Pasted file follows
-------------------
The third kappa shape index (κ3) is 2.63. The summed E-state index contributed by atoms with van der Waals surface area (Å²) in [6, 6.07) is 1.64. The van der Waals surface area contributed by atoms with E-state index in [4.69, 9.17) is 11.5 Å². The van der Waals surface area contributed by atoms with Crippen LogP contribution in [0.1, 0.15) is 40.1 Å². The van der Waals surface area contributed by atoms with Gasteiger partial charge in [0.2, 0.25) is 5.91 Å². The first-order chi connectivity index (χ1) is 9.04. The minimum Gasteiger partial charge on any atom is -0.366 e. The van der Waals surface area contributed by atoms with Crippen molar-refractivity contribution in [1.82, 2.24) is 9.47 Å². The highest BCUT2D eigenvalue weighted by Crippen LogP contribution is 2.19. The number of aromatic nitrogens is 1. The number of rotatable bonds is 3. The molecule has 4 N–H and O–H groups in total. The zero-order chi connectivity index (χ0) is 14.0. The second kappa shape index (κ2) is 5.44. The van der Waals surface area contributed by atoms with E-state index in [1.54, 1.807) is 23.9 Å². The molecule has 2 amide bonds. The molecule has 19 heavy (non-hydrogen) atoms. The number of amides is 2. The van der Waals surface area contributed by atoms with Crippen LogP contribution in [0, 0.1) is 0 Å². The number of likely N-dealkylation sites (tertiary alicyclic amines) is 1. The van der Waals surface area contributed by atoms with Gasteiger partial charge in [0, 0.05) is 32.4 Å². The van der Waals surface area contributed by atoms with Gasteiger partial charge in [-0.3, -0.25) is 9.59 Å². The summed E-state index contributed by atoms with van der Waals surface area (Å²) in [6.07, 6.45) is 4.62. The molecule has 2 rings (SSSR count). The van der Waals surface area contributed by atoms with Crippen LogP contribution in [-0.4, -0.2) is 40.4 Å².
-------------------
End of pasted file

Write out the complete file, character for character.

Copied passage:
The third kappa shape index (κ3) is 2.63. The summed E-state index contributed by atoms with van der Waals surface area (Å²) in [6, 6.07) is 1.64. The van der Waals surface area contributed by atoms with E-state index in [4.69, 9.17) is 11.5 Å². The van der Waals surface area contributed by atoms with Crippen LogP contribution in [0.1, 0.15) is 40.1 Å². The van der Waals surface area contributed by atoms with Gasteiger partial charge in [0.2, 0.25) is 5.91 Å². The first-order chi connectivity index (χ1) is 9.04. The minimum Gasteiger partial charge on any atom is -0.366 e. The van der Waals surface area contributed by atoms with Crippen molar-refractivity contribution in [1.82, 2.24) is 9.47 Å². The highest BCUT2D eigenvalue weighted by Crippen LogP contribution is 2.19. The number of aromatic nitrogens is 1. The number of rotatable bonds is 3. The molecule has 4 N–H and O–H groups in total. The zero-order chi connectivity index (χ0) is 14.0. The second kappa shape index (κ2) is 5.44. The van der Waals surface area contributed by atoms with E-state index in [1.54, 1.807) is 23.9 Å². The molecule has 2 amide bonds. The molecule has 19 heavy (non-hydrogen) atoms. The number of amides is 2. The van der Waals surface area contributed by atoms with Crippen LogP contribution in [0, 0.1) is 0 Å². The number of likely N-dealkylation sites (tertiary alicyclic amines) is 1. The van der Waals surface area contributed by atoms with Gasteiger partial charge in [0, 0.05) is 32.4 Å². The van der Waals surface area contributed by atoms with Gasteiger partial charge in [-0.3, -0.25) is 9.59 Å². The summed E-state index contributed by atoms with van der Waals surface area (Å²) in [6.07, 6.45) is 4.62. The molecule has 2 rings (SSSR count). The van der Waals surface area contributed by atoms with Crippen LogP contribution in [-0.4, -0.2) is 40.4 Å².